Arcenas cites in an endnote of her book the work of Grant and other scholars who see Lockean liberalism as shaping the American political tradition (174n9).  But Arcenas never replies to their arguments.  She does this a lot--citing in her endnotes the work of scholars who would criticize her position but then never answering the criticisms.


THE SECOND TREATISE IN AMERICA

Arcenas begins her argument for minimizing the influence of Locke's Second Treatise in America by claiming that in early colonial America (from 1700 to 1760), there is almost no evidence that anyone read the Second Treatise, although they did read some of Locke's other books.  She sees only two pieces of evidence for the Second Treatise reaching colonial America during this time.  The first is a pamphlet by Elisha Williams published in 1844.  She summarizes this long pamphlet (over 60 pages) in one sentence: "Angry about the new limitations being placed on itinerant preachers in Connecticut, he paired the Letter Concerning Toleration with the Second Treatise and used them to demonstrate the 'essential rights and liberties of Protestants'" (27-28).  In one of her endnotes, she mentions a second reference to the Second Treatise by "Americano-Britannus" in the Maryland Gazette in 1748 (176n9).

There are many more cases of published references to the Second Treatise before 1760 about which Arcenas is totally silent.  For example, in 1701, John Montague quoted two long passages from the Second Treatise about "the Fundamental Principles and Ends of Government," and particularly about how the people established government by their consent to secure their property.  This may be the earliest appeal to Locke's ideas in British America--only twelve years after the publication of the Second Treatise in 1689.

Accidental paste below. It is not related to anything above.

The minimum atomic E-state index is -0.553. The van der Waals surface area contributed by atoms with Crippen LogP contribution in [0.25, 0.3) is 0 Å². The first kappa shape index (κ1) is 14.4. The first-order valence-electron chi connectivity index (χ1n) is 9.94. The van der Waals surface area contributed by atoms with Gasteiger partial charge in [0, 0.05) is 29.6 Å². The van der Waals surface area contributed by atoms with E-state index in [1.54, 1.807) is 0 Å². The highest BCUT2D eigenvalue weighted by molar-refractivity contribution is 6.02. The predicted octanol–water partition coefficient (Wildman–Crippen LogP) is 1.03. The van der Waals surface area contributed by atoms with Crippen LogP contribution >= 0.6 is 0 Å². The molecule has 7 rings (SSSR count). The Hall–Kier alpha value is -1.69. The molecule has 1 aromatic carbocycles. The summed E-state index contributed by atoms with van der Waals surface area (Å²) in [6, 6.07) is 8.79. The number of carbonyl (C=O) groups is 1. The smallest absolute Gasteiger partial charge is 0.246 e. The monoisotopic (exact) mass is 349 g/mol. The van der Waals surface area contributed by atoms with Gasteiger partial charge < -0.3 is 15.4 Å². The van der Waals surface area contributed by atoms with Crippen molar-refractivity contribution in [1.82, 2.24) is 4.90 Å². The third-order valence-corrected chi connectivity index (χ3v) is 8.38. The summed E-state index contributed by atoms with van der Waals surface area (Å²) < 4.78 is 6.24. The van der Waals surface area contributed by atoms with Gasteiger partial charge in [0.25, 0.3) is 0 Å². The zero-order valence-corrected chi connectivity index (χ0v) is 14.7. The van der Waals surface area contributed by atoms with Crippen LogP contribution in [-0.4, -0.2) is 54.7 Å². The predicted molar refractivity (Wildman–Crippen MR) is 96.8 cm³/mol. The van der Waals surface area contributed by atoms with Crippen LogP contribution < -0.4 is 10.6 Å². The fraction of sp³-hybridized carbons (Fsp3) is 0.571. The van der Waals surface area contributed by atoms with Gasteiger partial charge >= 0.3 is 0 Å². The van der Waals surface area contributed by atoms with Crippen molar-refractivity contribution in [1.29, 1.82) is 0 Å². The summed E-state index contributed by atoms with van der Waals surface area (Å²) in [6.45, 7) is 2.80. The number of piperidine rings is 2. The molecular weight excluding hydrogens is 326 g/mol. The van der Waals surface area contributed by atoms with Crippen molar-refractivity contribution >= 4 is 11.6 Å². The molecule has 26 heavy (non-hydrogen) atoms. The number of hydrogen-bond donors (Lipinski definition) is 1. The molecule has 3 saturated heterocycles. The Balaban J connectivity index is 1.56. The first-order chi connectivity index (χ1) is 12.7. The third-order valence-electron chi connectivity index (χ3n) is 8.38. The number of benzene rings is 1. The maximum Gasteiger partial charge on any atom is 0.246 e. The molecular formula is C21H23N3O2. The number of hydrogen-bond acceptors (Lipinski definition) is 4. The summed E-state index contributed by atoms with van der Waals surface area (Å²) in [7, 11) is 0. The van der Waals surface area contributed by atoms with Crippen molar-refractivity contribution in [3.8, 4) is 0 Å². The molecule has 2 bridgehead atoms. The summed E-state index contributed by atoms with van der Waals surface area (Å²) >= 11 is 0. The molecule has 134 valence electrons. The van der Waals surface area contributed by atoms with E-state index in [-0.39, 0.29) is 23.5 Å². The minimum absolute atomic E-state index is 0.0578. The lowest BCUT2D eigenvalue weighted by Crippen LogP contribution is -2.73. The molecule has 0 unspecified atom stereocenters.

Another example is in a pamphlet published in 1725, in which John Bulkley devoted about fifteen pages to quoting and paraphrasing "the Words of that Great Man Mr. Lock" in the Second Treatise about how "all Men are . . . Equal, Free & Independent & remain so till by Contracts" they establish a government to secure their natural rights.  So he affirmed the liberal premise.  Bulkley gave special attention to how Locke quoted from Josephus Acosta's anthropological report about the native Americans in the New World as evidence that the state of nature was a historical reality among the hunter-gatherers of America.  This explains Locke's famous claim that "in the beginning, all the world was America."  

This denies Arcenas's claim that the state of nature is an ahistorical fiction.  Americans had learned from Locke that his argument for natural rights in the state of nature is rooted in what he called "the history of mankind" (ST, 49, 100-112, 175; Essay, I.3.10; II.28.12).  In an endnote, Arcenas expresses her surprise that "observers in the eighteenth and nineteenth centuries did not shy away from taking [the state of nature] literally, i.e., historically" (186n14).

In 1728, three years after Bulkley's pamphlet, Daniel Dulany wrote a pamphlet published in Maryland in which he quoted and paraphrased the Second Treatise, including Locke's declaration that the state of nature is "a State of Equality, wherein all Power and jurisdiction, is reciprocal; no one having more than another" (ST, 4).  Here's the liberal premise again.

In 1741, an article in the American Magazine--"Remarks on the Maryland Government and Constitution"--provides another example of someone quoting and paraphrasing the Second Treatise.  This author explained Locke's radical interpretation of the Glorious Revolution of 1688-89 as a reversion to the state of nature, in which the British People could establish a new government by their consent to secure their natural rights.